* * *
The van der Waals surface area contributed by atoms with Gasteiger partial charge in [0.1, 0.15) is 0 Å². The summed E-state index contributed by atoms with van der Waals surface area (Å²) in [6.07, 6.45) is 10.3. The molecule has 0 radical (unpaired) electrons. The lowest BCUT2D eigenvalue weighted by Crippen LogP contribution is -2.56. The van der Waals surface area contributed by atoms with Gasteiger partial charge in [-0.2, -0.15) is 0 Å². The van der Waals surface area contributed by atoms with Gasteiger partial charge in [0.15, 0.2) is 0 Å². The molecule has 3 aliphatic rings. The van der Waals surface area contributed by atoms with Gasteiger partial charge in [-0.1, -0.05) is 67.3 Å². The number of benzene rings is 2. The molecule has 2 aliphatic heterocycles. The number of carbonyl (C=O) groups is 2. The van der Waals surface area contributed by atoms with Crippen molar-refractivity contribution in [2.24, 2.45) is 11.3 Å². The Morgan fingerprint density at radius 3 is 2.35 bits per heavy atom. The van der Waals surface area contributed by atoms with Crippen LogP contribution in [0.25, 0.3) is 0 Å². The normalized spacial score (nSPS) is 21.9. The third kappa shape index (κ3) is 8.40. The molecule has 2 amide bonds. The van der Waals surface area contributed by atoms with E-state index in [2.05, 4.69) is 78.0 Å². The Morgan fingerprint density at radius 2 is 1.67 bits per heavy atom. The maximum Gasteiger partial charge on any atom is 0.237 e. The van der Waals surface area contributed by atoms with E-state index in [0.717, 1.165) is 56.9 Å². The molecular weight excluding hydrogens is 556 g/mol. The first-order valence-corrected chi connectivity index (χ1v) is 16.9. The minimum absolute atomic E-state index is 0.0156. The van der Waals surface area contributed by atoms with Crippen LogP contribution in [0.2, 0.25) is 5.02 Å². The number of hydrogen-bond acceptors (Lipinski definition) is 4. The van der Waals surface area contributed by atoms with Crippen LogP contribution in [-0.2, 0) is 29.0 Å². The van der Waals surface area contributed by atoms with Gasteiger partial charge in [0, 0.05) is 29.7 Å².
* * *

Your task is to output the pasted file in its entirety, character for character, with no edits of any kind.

The van der Waals surface area contributed by atoms with Gasteiger partial charge in [0.1, 0.15) is 0 Å². The summed E-state index contributed by atoms with van der Waals surface area (Å²) in [6.07, 6.45) is 10.3. The molecule has 0 radical (unpaired) electrons. The lowest BCUT2D eigenvalue weighted by Crippen LogP contribution is -2.56. The van der Waals surface area contributed by atoms with Gasteiger partial charge in [-0.2, -0.15) is 0 Å². The van der Waals surface area contributed by atoms with Gasteiger partial charge in [0.15, 0.2) is 0 Å². The molecule has 3 aliphatic rings. The van der Waals surface area contributed by atoms with Gasteiger partial charge in [-0.1, -0.05) is 67.3 Å². The number of benzene rings is 2. The molecule has 2 aliphatic heterocycles. The number of carbonyl (C=O) groups is 2. The van der Waals surface area contributed by atoms with Crippen molar-refractivity contribution in [2.24, 2.45) is 11.3 Å². The Morgan fingerprint density at radius 3 is 2.35 bits per heavy atom. The van der Waals surface area contributed by atoms with Crippen LogP contribution in [0.25, 0.3) is 0 Å². The normalized spacial score (nSPS) is 21.9. The third kappa shape index (κ3) is 8.40. The molecule has 2 amide bonds. The van der Waals surface area contributed by atoms with E-state index in [2.05, 4.69) is 78.0 Å². The Morgan fingerprint density at radius 2 is 1.67 bits per heavy atom. The maximum Gasteiger partial charge on any atom is 0.237 e. The van der Waals surface area contributed by atoms with E-state index in [0.717, 1.165) is 56.9 Å². The molecular weight excluding hydrogens is 556 g/mol. The first-order valence-corrected chi connectivity index (χ1v) is 16.9. The minimum absolute atomic E-state index is 0.0156. The van der Waals surface area contributed by atoms with Crippen LogP contribution in [0.2, 0.25) is 5.02 Å². The number of hydrogen-bond acceptors (Lipinski definition) is 4. The van der Waals surface area contributed by atoms with Crippen LogP contribution in [-0.2, 0) is 29.0 Å². The van der Waals surface area contributed by atoms with Gasteiger partial charge in [0, 0.05) is 29.7 Å².